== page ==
Museum Job Spotlight: Michelle Italia-Walker
We’re profiling interesting jobs in the museum field to show the range of responsibilities and opportunities available. Have an awesome museum job you want to share? Fill out this form and we will be in touch!
The name of my museum is… Berger Hearing Aid Museum at Kent State University
My name is… Michelle Italia-Walker, M.L.I.S
My job title is… Museum Consultant/Recorder
This job title means that I mainly work on…
Collections and Recording Objects
Give us a quick overview of your department/museum.
I am independent contractor overseeing the collection of hearing aids as it is being moved from its current location to the University Library during renovations to the current building it is housed in. I am working with several students in the Museum Studies program who are gaining hands-on experience with a museum collection. I am helping them gain experience and skills that will help them as they study in the field.
What inspires you about your museum’s mission?
It allows hands-on experience for students interested in gaining new skills in the museum field. The current course for graduate students is 100% online and this is a great way to help them get the experience they need.
What advice would you give to the aspiring museum professional?
VOLUNTEER! I was fortunate to be able to find many volunteer and class opportunities to learn about museums, design exhibits, work on installations, and collections as a volunteer. It translates to real world experience and you will have a solid knowledge base when you enter the workforce.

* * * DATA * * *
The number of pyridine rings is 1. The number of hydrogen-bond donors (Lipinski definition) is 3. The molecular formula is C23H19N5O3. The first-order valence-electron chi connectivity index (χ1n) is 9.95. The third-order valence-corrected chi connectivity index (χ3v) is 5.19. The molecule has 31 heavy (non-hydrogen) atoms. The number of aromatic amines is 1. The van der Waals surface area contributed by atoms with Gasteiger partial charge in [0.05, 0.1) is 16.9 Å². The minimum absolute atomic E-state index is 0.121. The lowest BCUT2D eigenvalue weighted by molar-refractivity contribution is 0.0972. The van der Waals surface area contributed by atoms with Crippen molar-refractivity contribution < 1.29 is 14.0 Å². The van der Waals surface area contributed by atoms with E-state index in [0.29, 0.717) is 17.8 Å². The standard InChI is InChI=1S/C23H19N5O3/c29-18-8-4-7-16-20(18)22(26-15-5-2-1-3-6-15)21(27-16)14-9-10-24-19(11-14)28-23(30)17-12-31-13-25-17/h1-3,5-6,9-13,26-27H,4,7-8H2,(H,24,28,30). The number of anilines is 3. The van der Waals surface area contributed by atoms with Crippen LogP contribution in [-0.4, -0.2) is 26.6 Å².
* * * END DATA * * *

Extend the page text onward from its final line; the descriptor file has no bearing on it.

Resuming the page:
How did you find your way into the museum industry?
I have a BA in History. Everyone kept asking me what grade I was going to teach. Teach? What? I did not want to teach. Nothing wrong with teaching, It just wasn’t where my head was at the time. I wanted to work in a museum. I was sitting in a class one night and a professor came in to talk about the new Museum Studies program at Kent State that was in the School of Library and Information Science. I felt like I heard the angels singing. I could get a Master’s degree and work in a museum…AWESOME! So, I entered the program and have loved every minute of working and studying in the field.
Best advice you ever received from a museum professional:
Find what you love about museums and work there. There are many jobs in the museum field and I was encouraged to find what I loved most.
What specific skills enable you to succeed in your job?
I pay attention to detail. I think that is critical. I am a good researcher. I am a great communicator and work well on a team whether leading or supporting.
What’s your favorite object or piece of art in your museum and why?
A pair of ladies eyeglasses from the 1940’s what have been fitted with hearing aids. They are utilitarian, but they are beautiful. The frames are very typical of the time with their cat eye shape and jeweled corners. They remind me of my grandmother.
What is your earliest memory of being in a museum?
We were poor growing up. My mom was raising us alone, but she always made time to take us to the local Carnegie Library and to the Carnegie Museum of Art and Natural History. I loved going to the Hall of Architecture. My eyes still well up with tears when I go. I didn’t know then at age 5 or 6 that I was having a numinous experience that would cement my love for museums, but I knew it was special.
The next early memory I have is when my grandparents took us to California and we visited Hearst Castle in San Simeon. I was blown away and wanted to move in there so that I could see everything.”
What is a story that most people don’t know about your museum or its collection?
The Berger Hearing Aid Museum holds over 3500 hearing aids in the collection and is the only one of its kind that is open to research in the field of Hearing and Speech.
How does your museum function within your community?
It is very niche. The local community does not know about it. Many students on campus are unaware as well. That is about to change!